• 9 hours U.S. Oil Production To Increase in November As Rig Count Falls
  • 11 hours Gazprom Neft Unhappy With OPEC-Russia Production Cut Deal
  • 13 hours Disputed Venezuelan Vote Could Lead To More Sanctions, Clashes
  • 14 hours EU Urges U.S. Congress To Protect Iran Nuclear Deal
  • 16 hours Oil Rig Explosion In Louisiana Leaves 7 Injured, 1 Still Missing
  • 17 hours Aramco Says No Plans To Shelve IPO
  • 3 days Trump Passes Iran Nuclear Deal Back to Congress
  • 3 days Texas Shutters More Coal-Fired Plants
  • 4 days Oil Trading Firm Expects Unprecedented U.S. Crude Exports
  • 4 days UK’s FCA Met With Aramco Prior To Proposing Listing Rule Change
  • 4 days Chevron Quits Australian Deepwater Oil Exploration
  • 4 days Europe Braces For End Of Iran Nuclear Deal
  • 4 days Renewable Energy Startup Powering Native American Protest Camp
  • 4 days Husky Energy Set To Restart Pipeline
  • 4 days Russia, Morocco Sign String Of Energy And Military Deals
  • 4 days Norway Looks To Cut Some Of Its Generous Tax Breaks For EVs
  • 5 days China Set To Continue Crude Oil Buying Spree, IEA Says
  • 5 days India Needs Help To Boost Oil Production
  • 5 days Shell Buys One Of Europe’s Largest EV Charging Networks
  • 5 days Oil Throwback: BP Is Bringing Back The Amoco Brand
  • 5 days Libyan Oil Output Covers 25% Of 2017 Budget Needs
  • 5 days District Judge Rules Dakota Access Can Continue Operating
  • 5 days Surprise Oil Inventory Build Shocks Markets
  • 6 days France’s Biggest Listed Bank To Stop Funding Shale, Oil Sands Projects
  • 6 days Syria’s Kurds Aim To Control Oil-Rich Areas
  • 6 days Chinese Teapots Create $5B JV To Compete With State Firms
  • 6 days Oil M&A Deals Set To Rise
  • 6 days South Sudan Tightens Oil Industry Security
  • 6 days Over 1 Million Bpd Remain Offline In Gulf Of Mexico
  • 6 days Turkmenistan To Spend $93-Billion On Oil And Gas Sector
  • 6 days Indian Hydrocarbon Projects Get $300 Billion Boost Over 10 Years
  • 7 days Record U.S. Crude Exports Squeeze North Sea Oil
  • 7 days Iraq Aims To Reopen Kirkuk-Turkey Oil Pipeline Bypassing Kurdistan
  • 7 days Supply Crunch To Lead To Oil Price Spike By 2020s, Expert Says
  • 7 days Saudi Arabia Ups November Oil Exports To 7-Million Bpd
  • 7 days Niger Delta State Looks To Break Free From Oil
  • 7 days Brazilian Conglomerate To Expand Into Renewables
  • 7 days Kurdish Independence Could Spark Civil War
  • 7 days Chevron, Total Waiting In The Wings As Shell Mulls Majnoon Exit
  • 7 days The Capital Of Coal Is Looking For Other Options
Alt Text

Footloose Iraq Cannibalizes Saudi Market Share

OPEC’s de-facto leader Saudi Arabia…

Alt Text

The Next Big Digital Disruption In Energy

Blockchain technology is transforming the…

Alt Text

The Energy War That Erdogan Is Winning

The Turkish Republic of Northern…

Environmental Finance

Environmental Finance

Environmental Finance is still the only independent global magazine offering comprehensive coverage of the financial impact of environmental issues on the business community.  Leading industry…

More Info

This Year it is Fossil Fuels Turn to Receive the Majority of DOE Funding

The renewable energy and energy efficiency sectors received most of the US federal government’s $24 billion in energy subsidies last year, but fossil fuels will win out this year as several key tax breaks for renewables have expired.

Preferential tax treatment accounted for $20.5 billion, or about 85%, of federal support for developing and producing fuel and energy technologies in 2011, while Department of Energy (DOE) spending programmes comprised nearly $3.5 billion, or 15%, according to a report by the non-partisan Congressional Budget Office.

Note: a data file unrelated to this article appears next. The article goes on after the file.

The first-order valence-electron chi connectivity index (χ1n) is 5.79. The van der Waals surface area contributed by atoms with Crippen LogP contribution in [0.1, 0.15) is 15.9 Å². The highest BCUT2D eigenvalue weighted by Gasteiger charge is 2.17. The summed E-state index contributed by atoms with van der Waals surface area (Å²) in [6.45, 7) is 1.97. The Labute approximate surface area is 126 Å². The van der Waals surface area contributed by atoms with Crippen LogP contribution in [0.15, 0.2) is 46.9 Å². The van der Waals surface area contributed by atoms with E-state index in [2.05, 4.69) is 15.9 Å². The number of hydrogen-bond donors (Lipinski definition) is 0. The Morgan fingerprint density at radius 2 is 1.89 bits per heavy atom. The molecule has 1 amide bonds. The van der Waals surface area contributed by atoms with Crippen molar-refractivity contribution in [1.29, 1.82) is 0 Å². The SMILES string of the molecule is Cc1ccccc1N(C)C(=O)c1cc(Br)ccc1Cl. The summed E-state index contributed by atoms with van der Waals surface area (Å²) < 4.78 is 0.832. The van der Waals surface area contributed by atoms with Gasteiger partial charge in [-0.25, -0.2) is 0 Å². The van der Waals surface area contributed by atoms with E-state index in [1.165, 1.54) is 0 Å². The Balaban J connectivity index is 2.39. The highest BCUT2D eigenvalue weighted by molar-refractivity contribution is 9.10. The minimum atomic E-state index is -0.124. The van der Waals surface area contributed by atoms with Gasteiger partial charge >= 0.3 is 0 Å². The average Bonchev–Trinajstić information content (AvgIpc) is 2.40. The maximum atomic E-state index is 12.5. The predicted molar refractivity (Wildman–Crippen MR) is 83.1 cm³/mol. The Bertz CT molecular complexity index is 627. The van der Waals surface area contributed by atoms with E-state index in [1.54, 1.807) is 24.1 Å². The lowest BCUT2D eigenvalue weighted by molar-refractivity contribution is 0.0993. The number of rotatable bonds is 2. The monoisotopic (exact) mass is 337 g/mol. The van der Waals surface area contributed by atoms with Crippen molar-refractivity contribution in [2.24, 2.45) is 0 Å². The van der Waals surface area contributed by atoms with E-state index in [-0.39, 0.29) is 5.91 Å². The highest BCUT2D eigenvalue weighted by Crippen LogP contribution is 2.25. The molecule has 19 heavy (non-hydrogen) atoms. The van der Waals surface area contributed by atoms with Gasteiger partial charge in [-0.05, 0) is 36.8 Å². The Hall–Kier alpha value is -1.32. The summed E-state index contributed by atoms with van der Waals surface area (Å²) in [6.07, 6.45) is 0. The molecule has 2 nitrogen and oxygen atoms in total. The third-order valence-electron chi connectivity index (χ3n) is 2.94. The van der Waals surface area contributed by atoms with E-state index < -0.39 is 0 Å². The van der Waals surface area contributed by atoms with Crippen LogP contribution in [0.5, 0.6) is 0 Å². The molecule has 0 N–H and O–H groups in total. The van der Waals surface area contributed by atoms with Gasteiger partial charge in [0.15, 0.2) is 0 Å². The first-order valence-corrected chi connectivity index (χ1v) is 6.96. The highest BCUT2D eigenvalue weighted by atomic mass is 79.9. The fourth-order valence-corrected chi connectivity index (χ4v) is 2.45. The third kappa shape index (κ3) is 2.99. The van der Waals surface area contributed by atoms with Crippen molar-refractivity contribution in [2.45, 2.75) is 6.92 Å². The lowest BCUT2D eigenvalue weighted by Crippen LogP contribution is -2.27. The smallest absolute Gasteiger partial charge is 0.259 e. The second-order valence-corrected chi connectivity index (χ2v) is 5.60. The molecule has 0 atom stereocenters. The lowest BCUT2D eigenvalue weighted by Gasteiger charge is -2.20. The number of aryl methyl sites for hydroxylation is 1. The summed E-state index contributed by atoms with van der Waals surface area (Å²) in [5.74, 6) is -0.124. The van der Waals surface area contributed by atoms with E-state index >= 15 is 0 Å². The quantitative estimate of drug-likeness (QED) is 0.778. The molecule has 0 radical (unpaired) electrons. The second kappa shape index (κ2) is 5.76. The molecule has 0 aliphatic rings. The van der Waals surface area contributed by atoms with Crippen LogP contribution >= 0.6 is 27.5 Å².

In 2011, a total of $13.9 billion, or 68% of the energy-related tax preferences, was directed toward renewable energy, while $2.1 billion, or 10%, was spent on energy efficiency initiatives. This was broadly in line with the support granted in 2010.

But four major tax breaks for the renewable energy and energy efficiency sectors, accounting for 60% of the total cost of their preferential tax treatments, have already expired and the production tax credit for wind is scheduled to expire by the end of 2012, the report noted.

For example, the Section 1603 Treasury grant programme, which sunset on 31 December, had a total cost of about $3.9 billion last year, the report stated. A credit for energy-efficiency improvements to existing homes had a total cost of about $1.5 billion and also expired at the end of 2011.

Only four major energy tax breaks are permanent: three for fossil fuels and one for nuclear energy, and they were valued at $3.4 billion last year, according to the report. President Barack Obama has repeatedly asked Congress to eliminate billions of dollars in subsidies for the oil and gas sector.  

But preferential tax treatments are generally an inefficient way to reduce the environmental costs of producing and consuming energy because they may reward businesses for investments or actions they intended to take anyway, and they only target specific technologies that may not be the least expensive, according to the report.

“The most direct and cost-effective method for addressing that problem would be to levy a tax on energy sources that reflects the environmental and other costs associated with their production and use,” the report stated.

Of the $3.5 billion spent by the DOE in 2011, about $3.3 billion went to direct investments, with 54% of these funds divided equally between renewable energy and efficiency programmes. In comparison, 23% was spent on nuclear energy programmes and 10% was directed toward fossil fuel R&D. The rest of the DOE funds were spent on loan programmes.

By. Gloria Gonzalez

Source: Environmental-Finance




Back to homepage


Leave a comment

Leave a comment




Oilprice - The No. 1 Source for Oil & Energy News